Throughout, the real names of the buried pair have not been mentioned. And they are not relevant to our purposes here. Their social position is emphasized, but mostly to point out how meaningless it is in our age: they are "helpless in the hollow of / An unarmorial age." And this is no doubt how they would see our puzzling times: as hollow (as in spiritually empty, though the primary meaning here is most likely a hole or cavity in something), and unarmorial, as if to be a society permeated with knighthood and heraldry is normal, and a culture without these things can only be defined by their absence: unarmorial. And they lie in this odd age, helpless. It is referred to, in a striking image, as a "trough / Of smoke in slow suspended skeins / Above their scrap of history." A trough is a long and narrow and open container, skeins can be loose yet knotted stretches of yarn, or a tangled and complicated state of things, and of course smoke is transitory and not solid: the implication is of something that seems fairly complex (the skeins) as well as unchanging and long-lasting (the skeins are slow and suspended), yet is of its nature impermanent (it's smoke, and we each have only a little bit we can call ours of the on-going stream of history). We have the sense that both our time and their personalities, which seemed so indelible and ineradicable to us and to them, are fleeting and illusory things.

All that is left of what these people were is what is conveyed to us when we see his hand sculpted holding hers, a stone memorial to marital fidelity. Time has "transfigured them" and the implication of transfigured is that they have been elevated into something more beautiful and glorious than they used to be: in this sense what they are to us is an "untruth"; the sculpted affection that may have been incidental to them has, for us, overcome whatever the actual people were or thought their lives meant ("the stone fidelity / They hardly meant has come to be / Their final blazon"). Blazon is an excellent word there; for us it usually means to display prominently or extensively, and its hidden blaze gives the word some forceful fire, but it can also mean to describe or depict armorial bearings in a correct heraldic manner. So blazon is both an accurate technical description of the purpose of the tomb – to remind us of the correct lineage and standing of those buried there – and a gauge of how much has changed in the world from what they would have recognized.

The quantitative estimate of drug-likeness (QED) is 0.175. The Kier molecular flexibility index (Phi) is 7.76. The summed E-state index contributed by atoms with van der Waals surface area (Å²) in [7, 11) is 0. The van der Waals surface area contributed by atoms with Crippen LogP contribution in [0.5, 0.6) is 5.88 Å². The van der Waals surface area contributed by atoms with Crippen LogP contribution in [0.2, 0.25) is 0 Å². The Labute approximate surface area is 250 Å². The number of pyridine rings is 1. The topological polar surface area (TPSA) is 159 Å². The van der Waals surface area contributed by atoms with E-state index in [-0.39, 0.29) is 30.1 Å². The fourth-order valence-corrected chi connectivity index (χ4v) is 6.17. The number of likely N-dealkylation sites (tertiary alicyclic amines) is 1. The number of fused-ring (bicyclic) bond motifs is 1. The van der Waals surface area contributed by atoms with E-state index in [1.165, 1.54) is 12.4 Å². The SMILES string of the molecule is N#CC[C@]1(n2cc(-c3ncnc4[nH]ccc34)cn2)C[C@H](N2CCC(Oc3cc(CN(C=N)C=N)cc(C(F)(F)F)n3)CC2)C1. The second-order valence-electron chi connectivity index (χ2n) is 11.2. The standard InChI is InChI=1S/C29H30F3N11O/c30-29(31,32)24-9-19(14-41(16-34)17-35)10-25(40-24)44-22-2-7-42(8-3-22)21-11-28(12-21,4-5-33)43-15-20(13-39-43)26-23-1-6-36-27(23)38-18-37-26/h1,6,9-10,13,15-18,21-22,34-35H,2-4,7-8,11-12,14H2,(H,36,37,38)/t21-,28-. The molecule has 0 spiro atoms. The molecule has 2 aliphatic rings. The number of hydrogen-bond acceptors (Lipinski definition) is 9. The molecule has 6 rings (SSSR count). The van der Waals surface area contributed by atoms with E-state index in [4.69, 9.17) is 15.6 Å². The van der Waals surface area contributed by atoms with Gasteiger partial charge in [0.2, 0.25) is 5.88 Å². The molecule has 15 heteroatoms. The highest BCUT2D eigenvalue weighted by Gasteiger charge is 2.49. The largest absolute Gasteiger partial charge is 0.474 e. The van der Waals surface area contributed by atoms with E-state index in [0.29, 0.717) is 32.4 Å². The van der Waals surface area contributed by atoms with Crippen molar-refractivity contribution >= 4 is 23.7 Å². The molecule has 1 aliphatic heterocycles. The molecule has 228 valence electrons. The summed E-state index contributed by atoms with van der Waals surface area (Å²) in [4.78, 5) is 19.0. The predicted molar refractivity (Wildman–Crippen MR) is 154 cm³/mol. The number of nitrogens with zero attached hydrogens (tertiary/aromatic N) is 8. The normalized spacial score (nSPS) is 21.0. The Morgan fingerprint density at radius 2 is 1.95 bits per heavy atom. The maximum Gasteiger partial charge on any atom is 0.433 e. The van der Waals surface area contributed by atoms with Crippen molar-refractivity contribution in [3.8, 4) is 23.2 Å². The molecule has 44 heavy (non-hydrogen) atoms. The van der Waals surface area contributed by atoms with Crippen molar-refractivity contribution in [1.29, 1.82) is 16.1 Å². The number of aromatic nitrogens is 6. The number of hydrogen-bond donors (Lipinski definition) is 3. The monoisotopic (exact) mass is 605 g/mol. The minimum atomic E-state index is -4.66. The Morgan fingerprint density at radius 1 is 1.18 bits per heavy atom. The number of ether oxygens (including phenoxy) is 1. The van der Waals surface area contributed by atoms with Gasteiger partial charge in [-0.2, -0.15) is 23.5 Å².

This final stanza keeps hinting at and then pulling back from something magnificent, even perhaps transcendent: the dead couple is transfigured, there is a final blazon, and it proves something true – but they are transfigured into Untruth, the final blazon is something they hardly meant, what is proved is an almost-instinct (that is, deep-seated, innate, but therefore unreasoned, and perhaps linked to a sense of spiritual self-preservation rather than to any outside reality) – and it is only almost true. (Perhaps this last stanza has been prefigured in the first, when the speaker sees the little dog, a symbol of fidelity, and finds it faintly absurd.) Yet out of this very Larkinesque sense of irony and doubt blossoms one of his most famous lines, an assertive statement bursting forth (made more definite by contrast with the ambiguity leading up to it) that has perhaps tended to overshadow the irony and doubt in which it is grounded: What will survive of us is love.

People do love to think that. It is, as Larkin says, almost instinctual in us to say it. But I have to say: though it makes a grand conclusion to the poem, I think the statement is incorrect. For all we know, the hand-in-hand gesture put there by the sculptor was meant to gloss over or misrepresent the actual relations between the actual people. Nothing of them, or of whatever they thought of as love – whatever for them pinned to the board that elusive, glittering, fragile butterfly – has survived at all. What has survived is the sculptor's work, intended to illustrate an emotional state that is long vanished, and may not even have existed in the first place. What we are seeing is not love, but the representation of love. In short, what will survive of us is not love at all, but Art.

I took this from The Complete Poems of Philip Larkin, edited by Archie Burnett. The information about the differences between the actual tomb and the one described in the poem and about the restoration of the tomb and Larkin's not knowing about it comes from Burnett's annotations.